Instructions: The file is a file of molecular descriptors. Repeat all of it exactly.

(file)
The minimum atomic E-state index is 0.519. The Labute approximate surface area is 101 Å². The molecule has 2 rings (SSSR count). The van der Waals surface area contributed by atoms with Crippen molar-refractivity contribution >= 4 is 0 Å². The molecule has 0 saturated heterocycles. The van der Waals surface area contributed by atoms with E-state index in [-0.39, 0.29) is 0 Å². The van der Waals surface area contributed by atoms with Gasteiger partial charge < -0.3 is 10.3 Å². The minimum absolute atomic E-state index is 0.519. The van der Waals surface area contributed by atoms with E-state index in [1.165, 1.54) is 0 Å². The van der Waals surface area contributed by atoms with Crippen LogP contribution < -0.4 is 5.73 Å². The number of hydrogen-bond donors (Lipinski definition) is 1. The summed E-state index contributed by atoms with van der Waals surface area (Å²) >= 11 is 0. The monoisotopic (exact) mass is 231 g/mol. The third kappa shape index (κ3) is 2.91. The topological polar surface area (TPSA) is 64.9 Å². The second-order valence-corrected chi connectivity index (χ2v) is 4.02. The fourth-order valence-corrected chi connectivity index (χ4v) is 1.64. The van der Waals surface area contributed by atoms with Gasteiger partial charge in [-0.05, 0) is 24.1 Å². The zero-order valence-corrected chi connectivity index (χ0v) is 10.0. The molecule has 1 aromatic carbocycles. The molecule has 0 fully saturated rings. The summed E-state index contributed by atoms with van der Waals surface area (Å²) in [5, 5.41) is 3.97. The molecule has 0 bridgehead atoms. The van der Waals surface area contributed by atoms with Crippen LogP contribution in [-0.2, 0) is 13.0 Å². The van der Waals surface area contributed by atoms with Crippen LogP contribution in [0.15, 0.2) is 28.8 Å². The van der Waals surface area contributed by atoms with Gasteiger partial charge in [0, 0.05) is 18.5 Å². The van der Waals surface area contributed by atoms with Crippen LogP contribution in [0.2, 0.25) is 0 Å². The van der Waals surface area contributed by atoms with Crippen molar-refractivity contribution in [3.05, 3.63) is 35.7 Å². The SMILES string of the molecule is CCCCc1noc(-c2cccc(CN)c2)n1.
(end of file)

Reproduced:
The minimum atomic E-state index is 0.519. The Labute approximate surface area is 101 Å². The molecule has 2 rings (SSSR count). The van der Waals surface area contributed by atoms with Crippen molar-refractivity contribution >= 4 is 0 Å². The molecule has 0 saturated heterocycles. The van der Waals surface area contributed by atoms with E-state index in [-0.39, 0.29) is 0 Å². The van der Waals surface area contributed by atoms with Gasteiger partial charge < -0.3 is 10.3 Å². The minimum absolute atomic E-state index is 0.519. The van der Waals surface area contributed by atoms with E-state index in [1.165, 1.54) is 0 Å². The van der Waals surface area contributed by atoms with Crippen LogP contribution < -0.4 is 5.73 Å². The number of hydrogen-bond donors (Lipinski definition) is 1. The summed E-state index contributed by atoms with van der Waals surface area (Å²) >= 11 is 0. The monoisotopic (exact) mass is 231 g/mol. The third kappa shape index (κ3) is 2.91. The topological polar surface area (TPSA) is 64.9 Å². The second-order valence-corrected chi connectivity index (χ2v) is 4.02. The fourth-order valence-corrected chi connectivity index (χ4v) is 1.64. The van der Waals surface area contributed by atoms with Gasteiger partial charge in [-0.05, 0) is 24.1 Å². The zero-order valence-corrected chi connectivity index (χ0v) is 10.0. The molecule has 1 aromatic carbocycles. The molecule has 0 fully saturated rings. The summed E-state index contributed by atoms with van der Waals surface area (Å²) in [5, 5.41) is 3.97. The molecule has 0 bridgehead atoms. The van der Waals surface area contributed by atoms with Crippen LogP contribution in [-0.2, 0) is 13.0 Å². The van der Waals surface area contributed by atoms with Crippen LogP contribution in [0.15, 0.2) is 28.8 Å². The van der Waals surface area contributed by atoms with Gasteiger partial charge in [0, 0.05) is 18.5 Å². The van der Waals surface area contributed by atoms with Crippen LogP contribution in [0.2, 0.25) is 0 Å². The van der Waals surface area contributed by atoms with Crippen molar-refractivity contribution in [3.05, 3.63) is 35.7 Å². The SMILES string of the molecule is CCCCc1noc(-c2cccc(CN)c2)n1.